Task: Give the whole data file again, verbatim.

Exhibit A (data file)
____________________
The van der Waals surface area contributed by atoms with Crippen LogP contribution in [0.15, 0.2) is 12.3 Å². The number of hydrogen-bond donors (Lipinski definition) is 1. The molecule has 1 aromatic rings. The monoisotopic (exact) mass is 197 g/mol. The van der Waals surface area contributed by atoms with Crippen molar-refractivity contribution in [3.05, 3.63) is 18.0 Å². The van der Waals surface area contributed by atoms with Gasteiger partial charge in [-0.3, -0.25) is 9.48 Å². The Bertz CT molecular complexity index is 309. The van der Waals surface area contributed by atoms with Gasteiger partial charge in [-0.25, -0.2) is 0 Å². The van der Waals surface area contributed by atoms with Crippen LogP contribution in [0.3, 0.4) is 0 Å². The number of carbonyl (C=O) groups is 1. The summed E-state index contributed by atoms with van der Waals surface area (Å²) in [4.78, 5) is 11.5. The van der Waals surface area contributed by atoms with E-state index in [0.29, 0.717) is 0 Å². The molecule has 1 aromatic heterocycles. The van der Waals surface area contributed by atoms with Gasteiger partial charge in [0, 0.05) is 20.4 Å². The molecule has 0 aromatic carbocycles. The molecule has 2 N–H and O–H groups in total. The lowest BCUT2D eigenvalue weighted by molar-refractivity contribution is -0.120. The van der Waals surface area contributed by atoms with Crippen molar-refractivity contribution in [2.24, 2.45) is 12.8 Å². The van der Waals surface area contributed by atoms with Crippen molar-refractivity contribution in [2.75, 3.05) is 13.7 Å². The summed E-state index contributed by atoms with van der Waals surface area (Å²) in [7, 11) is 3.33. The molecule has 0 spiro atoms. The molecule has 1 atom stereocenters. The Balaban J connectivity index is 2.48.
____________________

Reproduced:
The van der Waals surface area contributed by atoms with Crippen LogP contribution in [0.15, 0.2) is 12.3 Å². The number of hydrogen-bond donors (Lipinski definition) is 1. The molecule has 1 aromatic rings. The monoisotopic (exact) mass is 197 g/mol. The van der Waals surface area contributed by atoms with Crippen molar-refractivity contribution in [3.05, 3.63) is 18.0 Å². The van der Waals surface area contributed by atoms with Gasteiger partial charge in [-0.3, -0.25) is 9.48 Å². The Bertz CT molecular complexity index is 309. The van der Waals surface area contributed by atoms with Gasteiger partial charge in [-0.25, -0.2) is 0 Å². The van der Waals surface area contributed by atoms with Crippen LogP contribution in [0.3, 0.4) is 0 Å². The number of carbonyl (C=O) groups is 1. The summed E-state index contributed by atoms with van der Waals surface area (Å²) in [4.78, 5) is 11.5. The van der Waals surface area contributed by atoms with E-state index in [0.29, 0.717) is 0 Å². The molecule has 1 aromatic heterocycles. The van der Waals surface area contributed by atoms with Gasteiger partial charge in [0, 0.05) is 20.4 Å². The molecule has 0 aromatic carbocycles. The molecule has 2 N–H and O–H groups in total. The lowest BCUT2D eigenvalue weighted by molar-refractivity contribution is -0.120. The van der Waals surface area contributed by atoms with Crippen molar-refractivity contribution in [2.24, 2.45) is 12.8 Å². The van der Waals surface area contributed by atoms with Crippen molar-refractivity contribution in [2.75, 3.05) is 13.7 Å². The summed E-state index contributed by atoms with van der Waals surface area (Å²) in [7, 11) is 3.33. The molecule has 0 spiro atoms. The molecule has 1 atom stereocenters. The Balaban J connectivity index is 2.48.